Blaine man competes in PGA Championship

Published on Wed, Aug 1, 2012 by Kelly Sullivan

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This year, Blaine local Jeff Coston finished sixth out of 312 competitors at the 45th PGA Professional National Championship, qualifying him for the 94th PGA Championship that will be held August 9 to 12 in South Carolina.

The PGA Championship requires each competitor to complete 54 holes in three days, Coston said. It will be his fifth time competing against some of the best players in the industry, including Tiger Woods. To qualify for the tournament, golfers have to place in the top 20.

“I’m the second oldest in the PGA – I’ll be in my 70s soon,” the 56-year-old said. “I’d say that’s pretty good.”

Coston credits a few things to keeping him young – working out, playing golf and watching romantic comedies, such as “Sleepless in Seattle” and “The Notebook.” His other favorite movies include sport-themed films such as “For the Love of the Game.”

Coston has been playing and teaching golf for the past 56 years, and he still has a huge passion for the sport.
In recent years, Coston won both the Washington Open and the Washington Senior Open in 2010 and the PNW PGA Professional Championship in 2009.

“I like winning,” Coston said. “I am very self motivated and competitive.” Coston said the industry has so many distractions and easy ways out, but he loves what it takes to get through a lifelong career in sports.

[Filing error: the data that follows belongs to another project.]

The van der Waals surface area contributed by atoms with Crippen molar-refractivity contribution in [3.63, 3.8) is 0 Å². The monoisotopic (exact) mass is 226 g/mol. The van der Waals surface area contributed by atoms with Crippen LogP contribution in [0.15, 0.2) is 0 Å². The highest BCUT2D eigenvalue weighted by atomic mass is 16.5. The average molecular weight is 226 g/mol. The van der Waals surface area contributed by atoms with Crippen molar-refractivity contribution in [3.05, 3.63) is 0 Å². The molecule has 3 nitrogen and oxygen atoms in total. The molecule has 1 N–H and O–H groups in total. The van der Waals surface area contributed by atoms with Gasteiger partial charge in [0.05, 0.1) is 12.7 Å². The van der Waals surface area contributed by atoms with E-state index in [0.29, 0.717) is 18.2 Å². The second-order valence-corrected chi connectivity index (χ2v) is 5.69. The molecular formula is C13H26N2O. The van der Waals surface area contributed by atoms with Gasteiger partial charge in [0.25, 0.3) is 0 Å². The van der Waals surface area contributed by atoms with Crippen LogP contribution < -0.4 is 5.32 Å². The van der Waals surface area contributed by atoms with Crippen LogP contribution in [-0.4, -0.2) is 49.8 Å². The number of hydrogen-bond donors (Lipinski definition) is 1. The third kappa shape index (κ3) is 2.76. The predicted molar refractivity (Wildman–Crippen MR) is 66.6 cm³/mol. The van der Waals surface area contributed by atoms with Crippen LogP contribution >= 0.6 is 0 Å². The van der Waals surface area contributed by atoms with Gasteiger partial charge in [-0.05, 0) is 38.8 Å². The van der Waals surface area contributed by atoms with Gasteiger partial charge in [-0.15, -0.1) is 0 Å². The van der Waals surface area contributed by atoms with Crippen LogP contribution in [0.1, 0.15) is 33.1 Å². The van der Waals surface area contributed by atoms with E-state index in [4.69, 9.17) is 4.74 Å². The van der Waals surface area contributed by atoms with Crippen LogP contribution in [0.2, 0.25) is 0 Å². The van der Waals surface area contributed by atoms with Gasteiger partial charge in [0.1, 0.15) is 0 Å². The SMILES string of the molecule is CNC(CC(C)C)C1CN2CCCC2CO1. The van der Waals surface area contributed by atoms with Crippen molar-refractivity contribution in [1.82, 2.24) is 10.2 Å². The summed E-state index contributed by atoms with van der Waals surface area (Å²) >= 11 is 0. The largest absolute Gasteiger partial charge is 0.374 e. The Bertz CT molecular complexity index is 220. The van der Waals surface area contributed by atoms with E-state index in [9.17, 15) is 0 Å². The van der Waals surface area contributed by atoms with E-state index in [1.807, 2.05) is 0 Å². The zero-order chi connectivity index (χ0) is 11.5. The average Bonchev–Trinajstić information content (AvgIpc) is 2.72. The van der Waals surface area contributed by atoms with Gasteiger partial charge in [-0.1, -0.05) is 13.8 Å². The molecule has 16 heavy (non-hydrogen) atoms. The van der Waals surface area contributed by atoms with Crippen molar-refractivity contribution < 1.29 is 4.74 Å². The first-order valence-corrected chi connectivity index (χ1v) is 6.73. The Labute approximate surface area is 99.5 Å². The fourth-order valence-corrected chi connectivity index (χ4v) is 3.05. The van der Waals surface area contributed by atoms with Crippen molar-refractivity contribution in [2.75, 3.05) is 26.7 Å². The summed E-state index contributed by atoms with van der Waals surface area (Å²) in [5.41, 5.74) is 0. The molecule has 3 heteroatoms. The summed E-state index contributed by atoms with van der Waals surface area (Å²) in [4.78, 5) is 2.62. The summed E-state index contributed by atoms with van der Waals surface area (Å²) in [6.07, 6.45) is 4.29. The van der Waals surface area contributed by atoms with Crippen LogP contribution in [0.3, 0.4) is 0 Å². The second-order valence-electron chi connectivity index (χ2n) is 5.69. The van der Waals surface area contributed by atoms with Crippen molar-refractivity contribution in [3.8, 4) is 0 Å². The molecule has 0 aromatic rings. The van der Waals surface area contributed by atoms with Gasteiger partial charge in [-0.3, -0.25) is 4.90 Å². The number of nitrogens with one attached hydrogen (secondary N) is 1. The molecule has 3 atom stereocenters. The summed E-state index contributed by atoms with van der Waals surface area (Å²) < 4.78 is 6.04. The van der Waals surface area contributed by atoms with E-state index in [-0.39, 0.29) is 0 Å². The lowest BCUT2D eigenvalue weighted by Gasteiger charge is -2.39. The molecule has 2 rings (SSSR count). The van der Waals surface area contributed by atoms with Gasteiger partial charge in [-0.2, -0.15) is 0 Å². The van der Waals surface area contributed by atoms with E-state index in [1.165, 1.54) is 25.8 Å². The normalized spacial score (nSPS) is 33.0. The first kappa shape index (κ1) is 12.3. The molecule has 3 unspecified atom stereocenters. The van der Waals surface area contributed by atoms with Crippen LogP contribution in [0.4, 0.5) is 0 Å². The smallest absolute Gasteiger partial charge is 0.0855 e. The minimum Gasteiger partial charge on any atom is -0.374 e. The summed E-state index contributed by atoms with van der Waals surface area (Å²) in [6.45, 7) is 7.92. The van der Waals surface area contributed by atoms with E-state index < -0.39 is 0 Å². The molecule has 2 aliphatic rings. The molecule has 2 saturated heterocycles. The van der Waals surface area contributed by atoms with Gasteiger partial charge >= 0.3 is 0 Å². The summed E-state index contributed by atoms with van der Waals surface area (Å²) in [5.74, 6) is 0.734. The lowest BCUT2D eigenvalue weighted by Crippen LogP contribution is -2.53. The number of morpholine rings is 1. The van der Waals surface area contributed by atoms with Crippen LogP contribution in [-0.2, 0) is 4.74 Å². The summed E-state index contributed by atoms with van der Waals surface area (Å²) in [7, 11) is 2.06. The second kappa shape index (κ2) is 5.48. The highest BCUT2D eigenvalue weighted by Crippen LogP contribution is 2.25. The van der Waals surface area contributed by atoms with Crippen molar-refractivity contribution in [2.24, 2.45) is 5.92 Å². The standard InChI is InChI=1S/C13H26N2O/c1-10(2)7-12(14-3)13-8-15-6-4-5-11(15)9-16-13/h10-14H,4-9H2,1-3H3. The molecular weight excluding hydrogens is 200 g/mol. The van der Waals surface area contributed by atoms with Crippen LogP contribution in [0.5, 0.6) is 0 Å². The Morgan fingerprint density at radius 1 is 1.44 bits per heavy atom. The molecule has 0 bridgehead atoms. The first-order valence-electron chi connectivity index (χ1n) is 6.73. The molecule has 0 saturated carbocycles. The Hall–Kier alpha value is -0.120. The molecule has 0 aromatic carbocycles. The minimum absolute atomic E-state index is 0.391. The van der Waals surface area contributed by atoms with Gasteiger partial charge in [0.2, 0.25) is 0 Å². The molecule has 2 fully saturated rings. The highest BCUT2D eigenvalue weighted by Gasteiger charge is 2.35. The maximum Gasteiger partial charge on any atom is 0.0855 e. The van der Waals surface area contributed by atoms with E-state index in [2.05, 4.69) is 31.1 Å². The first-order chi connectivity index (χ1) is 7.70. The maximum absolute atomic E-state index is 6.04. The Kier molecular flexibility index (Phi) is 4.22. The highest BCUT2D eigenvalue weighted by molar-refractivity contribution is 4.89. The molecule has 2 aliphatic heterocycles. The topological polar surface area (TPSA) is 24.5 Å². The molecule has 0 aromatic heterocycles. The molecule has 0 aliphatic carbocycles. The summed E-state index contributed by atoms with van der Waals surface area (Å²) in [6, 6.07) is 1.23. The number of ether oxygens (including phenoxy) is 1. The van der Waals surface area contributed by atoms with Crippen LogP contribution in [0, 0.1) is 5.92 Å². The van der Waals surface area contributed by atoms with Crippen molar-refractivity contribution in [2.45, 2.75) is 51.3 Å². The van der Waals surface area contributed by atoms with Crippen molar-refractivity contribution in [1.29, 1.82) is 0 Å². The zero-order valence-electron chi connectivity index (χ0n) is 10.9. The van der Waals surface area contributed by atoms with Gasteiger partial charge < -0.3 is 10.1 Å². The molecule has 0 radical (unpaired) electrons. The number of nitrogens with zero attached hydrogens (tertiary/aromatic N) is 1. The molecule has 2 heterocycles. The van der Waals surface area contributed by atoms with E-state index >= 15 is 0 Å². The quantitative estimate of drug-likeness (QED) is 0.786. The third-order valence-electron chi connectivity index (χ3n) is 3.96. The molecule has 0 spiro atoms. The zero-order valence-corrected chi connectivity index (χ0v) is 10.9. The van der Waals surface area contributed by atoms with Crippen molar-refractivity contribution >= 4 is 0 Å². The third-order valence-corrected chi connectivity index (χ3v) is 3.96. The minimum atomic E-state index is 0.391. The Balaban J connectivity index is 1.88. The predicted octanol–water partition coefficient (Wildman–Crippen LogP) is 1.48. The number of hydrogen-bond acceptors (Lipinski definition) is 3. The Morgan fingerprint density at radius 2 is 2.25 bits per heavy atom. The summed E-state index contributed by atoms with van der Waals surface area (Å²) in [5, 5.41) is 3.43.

Coston and his wife Diane moved to Blaine in 1994, and he and his family have been involved in the community ever since. He said it has been a great place to raise a family, which has helped shape his career. Diane, his wife of 35 years, is a constant source of support, and she still accompanies him on his travels to different competitions. Coston said they’ve been in love since he was 18 years old. 

In 1994, he started the Jeff Coston Golf Academy as a way to translate his love for the game into teaching others. He’ll celebrate his 18th year in business this month. His two sons Tyler and Kyle run their own basketball academy in Bellingham.
One of Coston’s most memorable moments throughout his career is of his sons caddying for him at the 2000 U.S. Open, which happened to be on Father’s Day that year. His sons often caddied for him when they were younger, but having them there was a big moment for him.

Coston said he has no plans to slow down any time soon. “I might have a lot of miles on me, but they’re just highway miles,” he said.